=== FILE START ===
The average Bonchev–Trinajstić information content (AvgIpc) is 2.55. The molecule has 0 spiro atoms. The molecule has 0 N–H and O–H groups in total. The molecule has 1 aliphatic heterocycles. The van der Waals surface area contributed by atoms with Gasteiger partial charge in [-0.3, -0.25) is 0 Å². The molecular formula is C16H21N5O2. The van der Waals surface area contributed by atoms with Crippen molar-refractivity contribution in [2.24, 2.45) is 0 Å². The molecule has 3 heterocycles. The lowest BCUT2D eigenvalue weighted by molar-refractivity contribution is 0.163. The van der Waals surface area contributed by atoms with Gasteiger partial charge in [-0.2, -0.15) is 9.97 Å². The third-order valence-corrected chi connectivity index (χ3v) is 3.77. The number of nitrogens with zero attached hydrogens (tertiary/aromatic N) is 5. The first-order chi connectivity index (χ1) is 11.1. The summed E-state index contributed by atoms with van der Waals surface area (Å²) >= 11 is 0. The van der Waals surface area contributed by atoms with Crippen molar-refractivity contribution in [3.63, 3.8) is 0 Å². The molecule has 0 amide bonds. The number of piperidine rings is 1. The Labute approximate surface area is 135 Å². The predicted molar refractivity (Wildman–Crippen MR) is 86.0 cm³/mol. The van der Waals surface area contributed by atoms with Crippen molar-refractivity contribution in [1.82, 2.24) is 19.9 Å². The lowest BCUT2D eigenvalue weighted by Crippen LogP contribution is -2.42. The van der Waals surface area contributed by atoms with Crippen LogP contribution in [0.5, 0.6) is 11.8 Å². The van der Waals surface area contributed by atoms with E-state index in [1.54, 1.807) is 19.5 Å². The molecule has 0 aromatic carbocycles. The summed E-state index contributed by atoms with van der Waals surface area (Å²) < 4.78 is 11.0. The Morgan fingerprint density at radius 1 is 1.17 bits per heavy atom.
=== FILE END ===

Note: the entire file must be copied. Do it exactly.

The average Bonchev–Trinajstić information content (AvgIpc) is 2.55. The molecule has 0 spiro atoms. The molecule has 0 N–H and O–H groups in total. The molecule has 1 aliphatic heterocycles. The van der Waals surface area contributed by atoms with Gasteiger partial charge in [-0.3, -0.25) is 0 Å². The molecular formula is C16H21N5O2. The van der Waals surface area contributed by atoms with Crippen molar-refractivity contribution in [2.24, 2.45) is 0 Å². The molecule has 3 heterocycles. The lowest BCUT2D eigenvalue weighted by molar-refractivity contribution is 0.163. The van der Waals surface area contributed by atoms with Gasteiger partial charge in [-0.2, -0.15) is 9.97 Å². The third-order valence-corrected chi connectivity index (χ3v) is 3.77. The number of nitrogens with zero attached hydrogens (tertiary/aromatic N) is 5. The first-order chi connectivity index (χ1) is 11.1. The summed E-state index contributed by atoms with van der Waals surface area (Å²) >= 11 is 0. The van der Waals surface area contributed by atoms with Crippen molar-refractivity contribution in [3.63, 3.8) is 0 Å². The molecule has 0 amide bonds. The number of piperidine rings is 1. The Labute approximate surface area is 135 Å². The predicted molar refractivity (Wildman–Crippen MR) is 86.0 cm³/mol. The van der Waals surface area contributed by atoms with Crippen molar-refractivity contribution in [1.82, 2.24) is 19.9 Å². The lowest BCUT2D eigenvalue weighted by Crippen LogP contribution is -2.42. The van der Waals surface area contributed by atoms with Crippen LogP contribution in [0.5, 0.6) is 11.8 Å². The van der Waals surface area contributed by atoms with E-state index in [1.54, 1.807) is 19.5 Å². The molecule has 0 aromatic carbocycles. The summed E-state index contributed by atoms with van der Waals surface area (Å²) < 4.78 is 11.0. The Morgan fingerprint density at radius 1 is 1.17 bits per heavy atom.